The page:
Thanks for the good response, Ramesh. I guess we have different understandings of “trying and failing.” The House budget resolution does not become law, regardless of what is in it. It also will not be adopted in the Senate—it will surely include various things that will prevent its adoption in the Senate, among them a repeal of Obamacare. In this divided Congress, it will serve as a statement of objectives, principles, and long-term vision (as the budget resolution often does). Surely entitlement reform deserves a place in such a statement. And without entitlement reform, the long-term budget projections in such a Republican budget would probably never reach balance—even in the long, long term. Would that be better than stating clearly that Republicans think we need to reform our entitlement system and have specific, practical, prudent ideas for how to do that?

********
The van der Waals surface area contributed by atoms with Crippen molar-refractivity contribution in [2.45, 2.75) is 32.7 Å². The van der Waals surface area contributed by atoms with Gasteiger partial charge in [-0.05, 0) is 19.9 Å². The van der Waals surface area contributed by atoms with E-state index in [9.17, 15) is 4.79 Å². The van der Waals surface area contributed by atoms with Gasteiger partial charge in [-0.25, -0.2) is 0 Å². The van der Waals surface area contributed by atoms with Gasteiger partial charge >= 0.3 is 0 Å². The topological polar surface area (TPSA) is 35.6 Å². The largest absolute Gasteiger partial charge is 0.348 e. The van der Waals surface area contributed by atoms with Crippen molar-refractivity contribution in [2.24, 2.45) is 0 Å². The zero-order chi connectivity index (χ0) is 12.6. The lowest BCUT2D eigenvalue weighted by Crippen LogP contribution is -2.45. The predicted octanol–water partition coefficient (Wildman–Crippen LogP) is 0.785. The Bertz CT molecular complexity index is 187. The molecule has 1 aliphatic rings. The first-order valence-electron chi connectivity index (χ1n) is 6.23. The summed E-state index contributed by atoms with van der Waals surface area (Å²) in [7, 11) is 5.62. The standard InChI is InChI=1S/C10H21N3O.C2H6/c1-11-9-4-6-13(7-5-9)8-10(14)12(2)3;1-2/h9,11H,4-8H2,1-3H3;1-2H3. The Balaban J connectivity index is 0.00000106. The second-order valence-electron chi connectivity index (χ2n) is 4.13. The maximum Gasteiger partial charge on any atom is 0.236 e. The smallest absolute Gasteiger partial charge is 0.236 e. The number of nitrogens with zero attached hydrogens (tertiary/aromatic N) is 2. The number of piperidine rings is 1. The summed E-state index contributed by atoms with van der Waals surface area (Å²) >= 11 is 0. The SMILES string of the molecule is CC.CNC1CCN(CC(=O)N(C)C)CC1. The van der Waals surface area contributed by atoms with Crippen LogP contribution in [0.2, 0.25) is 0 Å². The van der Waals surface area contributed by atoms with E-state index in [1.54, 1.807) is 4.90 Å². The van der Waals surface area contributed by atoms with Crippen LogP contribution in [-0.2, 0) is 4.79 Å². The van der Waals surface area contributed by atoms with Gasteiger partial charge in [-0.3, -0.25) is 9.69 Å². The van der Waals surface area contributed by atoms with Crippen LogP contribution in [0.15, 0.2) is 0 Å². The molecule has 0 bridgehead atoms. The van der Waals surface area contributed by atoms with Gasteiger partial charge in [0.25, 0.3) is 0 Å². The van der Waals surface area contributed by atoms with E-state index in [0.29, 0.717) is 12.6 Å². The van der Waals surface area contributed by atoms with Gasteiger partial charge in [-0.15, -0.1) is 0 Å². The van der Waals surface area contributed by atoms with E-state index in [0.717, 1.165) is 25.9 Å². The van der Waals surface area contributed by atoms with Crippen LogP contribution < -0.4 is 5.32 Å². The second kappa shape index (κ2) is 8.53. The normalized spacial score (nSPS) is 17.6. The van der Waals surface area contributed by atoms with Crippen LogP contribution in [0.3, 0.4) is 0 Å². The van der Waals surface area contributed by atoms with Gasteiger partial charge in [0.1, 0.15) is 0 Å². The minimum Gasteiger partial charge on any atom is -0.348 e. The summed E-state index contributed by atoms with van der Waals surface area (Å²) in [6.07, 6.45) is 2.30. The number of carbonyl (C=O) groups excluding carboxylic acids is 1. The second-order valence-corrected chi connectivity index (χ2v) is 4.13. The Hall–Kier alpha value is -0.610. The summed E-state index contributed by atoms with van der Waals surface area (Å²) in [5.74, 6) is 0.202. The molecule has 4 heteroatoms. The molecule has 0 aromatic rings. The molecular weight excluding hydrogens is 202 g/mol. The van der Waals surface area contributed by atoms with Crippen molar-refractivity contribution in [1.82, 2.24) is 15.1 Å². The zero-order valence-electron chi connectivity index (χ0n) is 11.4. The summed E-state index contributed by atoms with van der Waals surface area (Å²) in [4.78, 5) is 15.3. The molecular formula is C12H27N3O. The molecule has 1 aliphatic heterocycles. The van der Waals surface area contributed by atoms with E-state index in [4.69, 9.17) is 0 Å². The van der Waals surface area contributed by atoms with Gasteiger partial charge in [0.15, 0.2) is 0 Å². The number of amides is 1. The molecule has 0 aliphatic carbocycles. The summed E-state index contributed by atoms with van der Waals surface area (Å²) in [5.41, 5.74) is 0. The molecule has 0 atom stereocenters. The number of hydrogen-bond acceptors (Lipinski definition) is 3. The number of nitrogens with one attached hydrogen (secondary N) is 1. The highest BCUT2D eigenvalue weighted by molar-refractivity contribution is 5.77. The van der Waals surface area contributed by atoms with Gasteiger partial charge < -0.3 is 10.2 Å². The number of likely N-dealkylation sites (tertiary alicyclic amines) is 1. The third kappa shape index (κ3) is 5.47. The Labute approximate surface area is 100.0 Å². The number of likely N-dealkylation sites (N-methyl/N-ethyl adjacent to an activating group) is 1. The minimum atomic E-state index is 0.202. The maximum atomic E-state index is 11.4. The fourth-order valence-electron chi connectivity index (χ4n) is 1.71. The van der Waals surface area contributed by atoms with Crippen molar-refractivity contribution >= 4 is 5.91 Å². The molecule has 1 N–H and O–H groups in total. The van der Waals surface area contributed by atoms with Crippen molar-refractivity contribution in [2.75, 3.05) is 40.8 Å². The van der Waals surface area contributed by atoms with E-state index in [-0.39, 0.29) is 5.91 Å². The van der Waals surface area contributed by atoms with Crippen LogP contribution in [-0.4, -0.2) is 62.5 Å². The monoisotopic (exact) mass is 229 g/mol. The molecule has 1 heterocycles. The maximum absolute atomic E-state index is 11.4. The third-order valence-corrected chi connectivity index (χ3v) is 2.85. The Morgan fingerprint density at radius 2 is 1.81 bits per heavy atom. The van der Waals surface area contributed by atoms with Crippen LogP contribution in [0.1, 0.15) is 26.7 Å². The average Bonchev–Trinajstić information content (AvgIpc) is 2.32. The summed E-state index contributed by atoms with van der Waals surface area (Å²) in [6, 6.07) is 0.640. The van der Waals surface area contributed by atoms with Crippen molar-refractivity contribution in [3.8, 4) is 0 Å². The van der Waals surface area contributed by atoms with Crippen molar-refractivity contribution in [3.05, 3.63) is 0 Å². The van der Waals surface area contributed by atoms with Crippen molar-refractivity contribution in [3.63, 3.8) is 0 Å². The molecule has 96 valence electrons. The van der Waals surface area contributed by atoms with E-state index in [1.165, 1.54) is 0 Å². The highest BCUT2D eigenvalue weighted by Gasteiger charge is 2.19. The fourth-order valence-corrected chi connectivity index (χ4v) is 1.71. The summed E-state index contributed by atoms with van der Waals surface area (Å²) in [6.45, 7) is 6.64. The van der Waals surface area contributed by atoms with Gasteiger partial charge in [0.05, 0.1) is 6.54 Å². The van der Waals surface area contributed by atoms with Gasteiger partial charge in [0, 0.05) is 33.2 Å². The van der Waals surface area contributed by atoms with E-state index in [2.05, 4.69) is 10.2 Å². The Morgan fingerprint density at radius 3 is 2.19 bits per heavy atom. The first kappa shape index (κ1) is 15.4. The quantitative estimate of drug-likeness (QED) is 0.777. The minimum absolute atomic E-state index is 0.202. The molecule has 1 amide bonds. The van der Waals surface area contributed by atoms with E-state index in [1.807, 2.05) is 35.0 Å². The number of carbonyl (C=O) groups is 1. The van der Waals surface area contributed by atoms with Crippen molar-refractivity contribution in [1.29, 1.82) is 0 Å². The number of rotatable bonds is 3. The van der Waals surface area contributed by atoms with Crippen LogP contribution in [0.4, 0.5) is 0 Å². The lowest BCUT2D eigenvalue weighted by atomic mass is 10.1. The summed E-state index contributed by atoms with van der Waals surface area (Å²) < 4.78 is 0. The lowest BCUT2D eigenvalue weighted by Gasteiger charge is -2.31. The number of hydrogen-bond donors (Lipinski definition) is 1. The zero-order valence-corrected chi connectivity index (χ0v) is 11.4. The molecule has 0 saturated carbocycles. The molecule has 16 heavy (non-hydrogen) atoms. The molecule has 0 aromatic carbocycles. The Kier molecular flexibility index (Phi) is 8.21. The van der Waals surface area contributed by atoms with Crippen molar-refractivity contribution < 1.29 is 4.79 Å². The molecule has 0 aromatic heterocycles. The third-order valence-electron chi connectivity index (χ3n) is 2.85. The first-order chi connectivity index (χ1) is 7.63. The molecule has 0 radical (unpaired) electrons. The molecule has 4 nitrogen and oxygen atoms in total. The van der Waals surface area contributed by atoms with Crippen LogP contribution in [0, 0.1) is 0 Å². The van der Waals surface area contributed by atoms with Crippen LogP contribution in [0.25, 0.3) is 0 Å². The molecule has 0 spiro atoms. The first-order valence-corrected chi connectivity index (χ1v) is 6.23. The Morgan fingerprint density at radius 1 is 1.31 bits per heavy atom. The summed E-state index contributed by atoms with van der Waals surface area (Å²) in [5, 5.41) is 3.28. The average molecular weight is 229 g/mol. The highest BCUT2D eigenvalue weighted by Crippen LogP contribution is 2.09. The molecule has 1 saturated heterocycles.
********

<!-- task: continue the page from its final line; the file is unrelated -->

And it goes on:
by Yuval Levin